Don’t Fight the FDA Auditor! FDA Issues Guidance on How to Avoid Inspection Problems

Don’t Fight the FDA Auditor! FDA Issues Guidance on How to Avoid Inspection Problems

July 17th, 2013 // 2:43 pm @

Latest FDA and cGMP Compliance News

FDA has been ramping up its efforts to inspect drug facilities in the last three years or so. Some of the largest pharmaceutical companies have had cGMP inspectors at many of their sites. Drug compounding pharmacies are getting more scrutiny due to a very serious fungal meningitis scandal. FDA audit staff is being increased at many foreign sites, such as China and India. Overall, more 483s and warning letters are being issued.

But, what happens if the drug maker pushes back at the FDA inspector? What if the company is slow to make a document or a facility available for review. Or, the company will not allow the FDA auditor to access some of the rooms in the building. In the regulatory world, this behavior is very troubling and can cause FDA to state that your drug is adulterated.

Naturally, not cooperating during a cGMP inspection is going to get you more FDA scrutiny, and can lead to an FDA 483 or warning letter. However, FDA does want to help you to avoid these sorts of situations. So, FDA came out with some new guidance this week that details some of the situations that can get you in trouble during an FDA inspection.

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A good deal of the information in the draft guidance is common sense. But the following is what FDA states regarding a delay in an inspection that was announced in advance, that can result in your drug being called adulterated:

  • The facility does not agree to the start date for an inspection, and it does not provide a clear explanation on why
  • After scheduling the inspection, the facility asks for another start date and does not give a good reason
  • The designated contact at the company does not respond to FDA requests

As you can surmise, these types of behavior can get you into serious problems with FDA during an audit. Some of the other problems that FDA mentions in the guidance:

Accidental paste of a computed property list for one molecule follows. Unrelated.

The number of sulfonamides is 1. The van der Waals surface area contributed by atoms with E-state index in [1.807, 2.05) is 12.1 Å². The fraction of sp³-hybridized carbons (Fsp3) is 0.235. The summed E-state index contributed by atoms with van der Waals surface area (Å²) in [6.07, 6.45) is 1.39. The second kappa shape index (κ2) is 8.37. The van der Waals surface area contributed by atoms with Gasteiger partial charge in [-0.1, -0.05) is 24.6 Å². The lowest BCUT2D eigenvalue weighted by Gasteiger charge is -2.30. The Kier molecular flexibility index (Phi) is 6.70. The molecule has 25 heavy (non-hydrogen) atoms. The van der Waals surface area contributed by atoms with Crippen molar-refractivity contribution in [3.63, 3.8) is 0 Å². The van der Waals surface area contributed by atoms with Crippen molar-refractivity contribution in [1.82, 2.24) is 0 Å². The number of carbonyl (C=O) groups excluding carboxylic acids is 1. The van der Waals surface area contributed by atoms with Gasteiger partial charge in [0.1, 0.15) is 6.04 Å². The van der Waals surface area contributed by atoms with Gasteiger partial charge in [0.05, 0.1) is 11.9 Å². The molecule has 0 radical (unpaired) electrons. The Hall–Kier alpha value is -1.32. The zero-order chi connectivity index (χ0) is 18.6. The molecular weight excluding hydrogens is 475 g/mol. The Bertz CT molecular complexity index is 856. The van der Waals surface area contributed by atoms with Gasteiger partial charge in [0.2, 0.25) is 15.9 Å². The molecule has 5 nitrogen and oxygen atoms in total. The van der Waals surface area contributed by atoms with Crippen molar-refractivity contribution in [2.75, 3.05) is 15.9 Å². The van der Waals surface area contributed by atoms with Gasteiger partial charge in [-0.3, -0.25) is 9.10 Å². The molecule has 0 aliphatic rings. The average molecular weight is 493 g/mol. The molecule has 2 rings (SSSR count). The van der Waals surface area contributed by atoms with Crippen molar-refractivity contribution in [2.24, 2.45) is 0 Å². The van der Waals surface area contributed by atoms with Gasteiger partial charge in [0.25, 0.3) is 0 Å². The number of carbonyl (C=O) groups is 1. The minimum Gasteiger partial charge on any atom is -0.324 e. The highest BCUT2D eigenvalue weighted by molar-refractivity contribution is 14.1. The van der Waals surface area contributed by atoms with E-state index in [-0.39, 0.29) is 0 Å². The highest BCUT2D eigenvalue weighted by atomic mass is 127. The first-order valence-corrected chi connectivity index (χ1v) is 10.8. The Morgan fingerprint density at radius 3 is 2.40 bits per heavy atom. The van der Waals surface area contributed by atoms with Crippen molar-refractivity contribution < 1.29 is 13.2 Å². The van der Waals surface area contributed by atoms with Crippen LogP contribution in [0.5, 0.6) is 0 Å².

• Drug facility does not let FDA into part of the facility until a future time, even if the area is operating, and the area is one that FDA has the legal authority to inspect
  • The FDA auditor is left in a room without proper access to documentation or responsible employees for a long period, in such a way that makes it difficult for FDA to complete the inspection.

FDA states that your drug can be considered adulterated if during the audit, the inspector asks for records that FDA has the right to review during a reasonable period of time. However, the facility does not give the records during the time frame and does not provide an explanation.

These are red flags that cause problems and regulatory action:

  • The facility does not let FDA schedule an audit
  • It does not let the FDA start the inspection on time even when it was scheduled in advance
  • It does not let the auditor conduct the inspection because certain employees are not there
  • It does not let the inspection take place because it alleges falsely that drugs are not made there.

Note that limiting an audit is another bad idea that can lead to a 483 or warning letter. What is limiting?

What is limiting the agency’s access to company records? This is, according to FDA, when the company will not let the FDA inspector go over the shipping records; or if the facility gives some of the records but not all of them;  or if many of the records are redacted to a degree they cannot be analyzed.

If you want to know what FDA considers giving an inspector a hard time:

  • The company will not allow the inspector to enter the facility or some parts of it – such as not unlocking doors or taking actions that are needed to allow access
  • FDA tries to contact employees and they do not respond
  • The company does not answer calls from the inspector who is at the plant

While this is just a draft guidance, we see it as somewhat of a warning shot from FDA!

Looking for tips on how to ace your next FDA inspection? Check out this highly informative and entertaining webinar on cGMP inspections.

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